#4. Smashing Magazine: Website
Smashing Magazine is a curated information resource for web designers and developers. The website is fun and quirky (what’s with the cats?) while being chock full of articles, books, and even a job postings board. You can also subscribe to a newsletter, emailed out every two weeks.
Why is it killer curation? As you would expect from web developers, the site is beautifully designed and easy to navigate with just the right number of tricks to be impressive, without being distracting. But it’s the community focus that’s most impressive. The passion for their subject matter really shines through, as does their desire to serve and support their audience with the best content and resources.
#5. Rohit Bhargava: Twitter Account
Rohit is the founder of the Non-Obvious company, which monitors and reports on trends and provides weekly insights through its email newsletter. It also runs the Non-Obvious book awards, which is a by-product of all the reading Rohit and his team do to curate ideas for their annual trends list.
Why is it killer curation? Rohit’s Twitter feed is full of links to funny, informative, thought-provoking, trend-setting insights. He has an innate sense of balance between light-hearted and serious, and he injects just enough of his content and promotion to remain credible. Which is why he has amassed an impressive 34.3k followers.
#6. Next Draft: Email Newsletter
Every day, Dave Pell sends out his news round-up — Next Draft. He curates ten items a day that he considers to be the essential, fascinating bits of information you need, without you having to go search for them. Or, as he puts it on his website,“I am the algorithm.”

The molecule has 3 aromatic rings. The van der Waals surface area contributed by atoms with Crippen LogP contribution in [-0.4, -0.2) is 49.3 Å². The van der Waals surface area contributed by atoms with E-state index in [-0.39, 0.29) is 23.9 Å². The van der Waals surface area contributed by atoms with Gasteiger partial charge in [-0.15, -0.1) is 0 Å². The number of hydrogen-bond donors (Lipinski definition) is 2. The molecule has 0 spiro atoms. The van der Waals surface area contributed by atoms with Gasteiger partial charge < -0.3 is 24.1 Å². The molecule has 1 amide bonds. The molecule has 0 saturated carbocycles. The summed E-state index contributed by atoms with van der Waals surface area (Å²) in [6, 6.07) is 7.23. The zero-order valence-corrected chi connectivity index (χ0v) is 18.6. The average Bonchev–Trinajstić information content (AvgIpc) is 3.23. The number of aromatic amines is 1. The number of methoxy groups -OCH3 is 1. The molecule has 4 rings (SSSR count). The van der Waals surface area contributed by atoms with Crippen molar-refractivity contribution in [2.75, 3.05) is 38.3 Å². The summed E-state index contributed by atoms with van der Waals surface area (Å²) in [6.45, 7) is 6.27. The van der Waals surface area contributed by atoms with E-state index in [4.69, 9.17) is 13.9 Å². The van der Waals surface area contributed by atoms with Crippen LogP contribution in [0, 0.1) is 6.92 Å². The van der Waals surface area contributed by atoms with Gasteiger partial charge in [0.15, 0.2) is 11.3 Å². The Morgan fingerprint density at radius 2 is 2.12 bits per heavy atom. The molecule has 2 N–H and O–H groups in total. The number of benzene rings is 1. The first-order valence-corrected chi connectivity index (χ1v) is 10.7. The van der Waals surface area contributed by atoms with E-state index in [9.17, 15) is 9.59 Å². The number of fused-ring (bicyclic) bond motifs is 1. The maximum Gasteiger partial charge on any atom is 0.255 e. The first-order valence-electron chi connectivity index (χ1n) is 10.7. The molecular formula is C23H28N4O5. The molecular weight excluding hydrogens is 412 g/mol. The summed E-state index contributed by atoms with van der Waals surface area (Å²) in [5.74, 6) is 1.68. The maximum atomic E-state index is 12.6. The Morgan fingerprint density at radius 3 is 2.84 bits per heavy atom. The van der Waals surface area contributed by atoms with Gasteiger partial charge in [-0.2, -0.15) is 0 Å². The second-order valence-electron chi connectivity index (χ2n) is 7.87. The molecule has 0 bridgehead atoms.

Why is it killer curation? Because he does thisevery day. He takes content curation to the next level with his analysis and insightful commentary. But he’s also funny, wacky, and devilish enough to make you lust after his next email.
#7. Rocumentaries.com: Website
And now for something completely different — documentaries that rock your world. This is a collection of documentaries from BBC, Channel 4, Netflix, VICE, YouTube and more. You can browse the website or subscribe to the email for the latest picks.
Why is it killer curation? Because the site is wonderfully minimalist and focused. This is for and by lovers of documentaries. Nothing more and nothing less. You can sort by genre, sources, or recommendations and read the original curation notes before deciding which ones to download.
#8. Growth.email: Email Newsletter
This is another simple but highly targeted email. Compiled by Miles Burke, Growth.email delivers ten articles a week that have been carefully sourced, analyzed and curated. The theme, as the name suggests, is about growing revenue and business.
Why is it killer curation? There is no fluff. This is a thoughtfully curated collection of ten articles a week that has the audience’s interests firmly in mind. Miles does this on his own, for free. It’s content curation at its purest.
#9. Really Good Emails: Website, Email Newsletter and YouTube Channel
This site is a curated collection for email marketing geeks. It has curated and showcased almost 4,000 email designs to date, and it provides practical and insightful critiques through its YouTube Channel, Feedback Friday. Every week it sends an email round-up of curated links to its subscribers entitled “News and articles we thought you’d like.”
Why is it killer curation? This is one of those emails I really enjoy seeing in my inbox. It’s inspirational, educational, fun and I think I’ve clicked through to a link from every email I’ve received. Which is what you’d expect from email marketing experts.
#10. Wirecutter.com: Website
Wirecutter provides news and recommendations for its readers about the best gear and gadgets it can find. With detailed reviews, interviews and data, this is a curated gallery of diverse and insanely useful items with links back to the sellers.